Both undergraduate and graduate students are invited to become candidates of Tau Beta Pi based on their academic qualifications. Juniors who rank in the top eighth of their class and seniors who rank in the top fifth of their class are invited to become candidates for membership in Tau Beta Pi. Graduate students who have completed at least 50% of their degree requirements and who rank in the top fifth of their class are also eligible to become candidates for membership. Others who have had a large impact on engineering and society through engineering are often invited by individual chapters to join as eminent engineers.
Scholastically eligible students are elected by the chapter members based on their exemplary character. Electees become members after attending a members-only initiation ceremony. Membership dues are payable the year a candidate joins and last a lifetime.
- 869 students have been given stipends exceeding $4,555,000 since 1929.
- 1,768 students to borrow more than $830,000 from the educational loan program since 1932.
- 479 students have received scholarship awards of $958,000 since 1998.
One initiative provided by Tau Beta Pi is the MindSET (Math, Science, Engineering, Technology) K-12 program. This program is designed to foster interest in engineering among elementary, middle, and high school students with classroom and hands-on activities. The goal of MindSET is to have students completing algebra by 8th grade and calculus by 12th grade.
Tau Beta Pi's membership includes some famous figures in engineering and technology, including 19 nobel laureates:
- Buzz Aldrin, second astronaut to walk on the moon
- Jeff Bezos, Amazon.com founder
- Michael Bloomberg, founder of Bloomberg L.P. and mayor of New York
- Stephen G. Bowen, astronaut
- Wernher von Braun, rocket scientist
- Frank Capra, movie director
- Leon Cordero, former president of Ecuador
- Seymour Cray, supercomputer pioneer
- Thomas Francis Farrell, Major General, United States Army
- Ernie Fletcher and Paul E. Patton, former governors of Kentucky
- Fred Haise, astronaut
- Lee Iacocca, former Chrysler CEO
- Kelly Johnson (engineer), American systems engineer and aeronautical innovator
- Bernard J. Lechner, TV engineer and LCD inventor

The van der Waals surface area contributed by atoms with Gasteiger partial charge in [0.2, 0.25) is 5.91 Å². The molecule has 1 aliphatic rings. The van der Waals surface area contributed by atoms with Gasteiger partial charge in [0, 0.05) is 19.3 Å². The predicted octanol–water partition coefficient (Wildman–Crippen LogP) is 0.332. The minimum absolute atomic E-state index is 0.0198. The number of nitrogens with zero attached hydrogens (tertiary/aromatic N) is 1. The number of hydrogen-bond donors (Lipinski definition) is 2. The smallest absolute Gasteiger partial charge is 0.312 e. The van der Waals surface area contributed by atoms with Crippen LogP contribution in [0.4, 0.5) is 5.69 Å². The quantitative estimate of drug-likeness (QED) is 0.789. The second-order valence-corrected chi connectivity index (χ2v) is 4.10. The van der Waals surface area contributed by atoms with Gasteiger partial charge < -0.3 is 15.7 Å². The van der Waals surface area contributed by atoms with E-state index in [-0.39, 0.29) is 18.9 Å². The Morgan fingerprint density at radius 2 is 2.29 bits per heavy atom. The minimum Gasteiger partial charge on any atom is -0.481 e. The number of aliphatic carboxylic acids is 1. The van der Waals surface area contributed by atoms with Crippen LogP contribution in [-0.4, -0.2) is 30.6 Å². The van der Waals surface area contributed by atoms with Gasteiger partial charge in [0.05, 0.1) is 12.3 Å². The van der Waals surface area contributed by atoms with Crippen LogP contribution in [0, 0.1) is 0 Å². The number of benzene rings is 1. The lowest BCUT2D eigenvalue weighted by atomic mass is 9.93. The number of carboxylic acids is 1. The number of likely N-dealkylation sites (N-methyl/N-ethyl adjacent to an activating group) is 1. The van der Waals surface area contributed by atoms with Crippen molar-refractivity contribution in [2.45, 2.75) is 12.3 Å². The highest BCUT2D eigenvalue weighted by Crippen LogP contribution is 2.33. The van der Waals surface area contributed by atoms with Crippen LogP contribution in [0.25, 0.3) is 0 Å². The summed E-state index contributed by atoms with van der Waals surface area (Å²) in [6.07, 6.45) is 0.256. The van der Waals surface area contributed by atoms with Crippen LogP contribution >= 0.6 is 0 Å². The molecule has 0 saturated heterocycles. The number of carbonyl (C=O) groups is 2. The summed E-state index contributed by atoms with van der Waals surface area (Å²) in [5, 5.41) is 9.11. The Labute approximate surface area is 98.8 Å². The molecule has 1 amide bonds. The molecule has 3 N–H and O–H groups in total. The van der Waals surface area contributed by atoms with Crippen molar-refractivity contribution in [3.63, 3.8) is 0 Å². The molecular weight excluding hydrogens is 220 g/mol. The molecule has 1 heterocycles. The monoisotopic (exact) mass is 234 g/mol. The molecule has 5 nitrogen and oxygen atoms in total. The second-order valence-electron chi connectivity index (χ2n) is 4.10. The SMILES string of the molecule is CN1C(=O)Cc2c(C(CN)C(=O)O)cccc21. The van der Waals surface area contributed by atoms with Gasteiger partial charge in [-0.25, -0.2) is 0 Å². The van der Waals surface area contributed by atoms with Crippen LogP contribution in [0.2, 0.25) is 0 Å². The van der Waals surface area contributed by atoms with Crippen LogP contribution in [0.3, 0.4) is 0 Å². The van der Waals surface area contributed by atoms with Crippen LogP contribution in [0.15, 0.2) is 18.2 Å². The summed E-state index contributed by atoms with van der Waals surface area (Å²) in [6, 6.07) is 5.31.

- Curtis Lemay, General, United States Air Force
- Michael Oluwagbemi, Frontier Market Strategist & Partner, LoftyInc Allied Partners
- Linus Pauling, two time Nobel prize winner
- Michael Porter, Bishop William Lawrence University Professor at Harvard Business School & Notable Strategist
- Dan Reneau, president of Louisiana Tech University
- Robert S. Langer, David. H. Koch Institute Professor at the Massachusetts Institute of Technology
- Buddy Tudor, General contractor and real estate developer in Louisiana
- William F Bradley Jr., Nuclear Engineer in Massachusetts
- Alex Wissner-Gross, scientist, inventor, and entrepreneur
- C. Gordon Fullerton, astronaut
Seven astronauts who died on Apollo 1, Space Shuttle Challenger and Space Shuttle Columbia were members of Tau Beta Pi. In their honor, a fellowship has been given out five times (1986, 1987, 1997, 1998, 2004). These astronauts and their chapters are:
- Roger B. Chaffee, Apollo 1, Indiana Alpha 1957
- Gus Grissom, Apollo 1, Indiana Alpha 1950
- Edward White, Apollo 1, Michigan Gamma 1952
- Ellison Onizuka, Challenger, Colorado Beta 1969
- Judith Resnik, Challenger, Pennsylvania Gamma 1970
- Dick Scobee, Challenger, Arizona Alpha 1965
- Rick Husband, Columbia, Texas Beta 1980
- "Tau Beta Pi General Facts". Tau Beta Pi Association. 2009. Retrieved 2011-11-19.
- "Tau Beta Pi". Association of College Honor Societies. 2008. Retrieved 2009-01-01.
- "Tau Beta Pi Information Book, History". Tau Beta Pi Association. 2009. Retrieved 2009-01-01.
- "Tau Beta Pi Mission Statement". Tau Beta Pi Association. 2009. Retrieved 2009-01-01.
- "Historical Information". Association of College Honor Societies. 1983. Retrieved 2009-01-01.
- "Tau Beta Pi Information Book, Membership". Tau Beta Pi Association. 2009. Retrieved 2009-01-01.
- "Collegiate Chapters". Tau Beta Pi Association. 2013. Retrieved 2013-02-16.
- "Tau Beta Pi Information Book, National Programs & Awards". Tau Beta Pi Association. 2009. Retrieved 2009-01-01.
- "K-12 MindSET index". Tau Beta Pi Association. 2009. Retrieved 2009-04-02.
- "Distinguished Tau Beta Pi Members". Tau Beta Pi Association. 2009. Retrieved 2009-01-01.
- "Tau Beta Pi Information Book, Programs - Fellowships". Tau Beta Pi Association. 2009. Retrieved 2009-01-01.
- "Tau Beta Pi Information Book" (pdf). Tau Beta Pi Association. Retrieved 2009-01-01.
- Official website
- Biography of Tau Beta Pi founder Prof. Edward H. Williams Jr.
- Association of College Honor Societies: Tau Beta Pi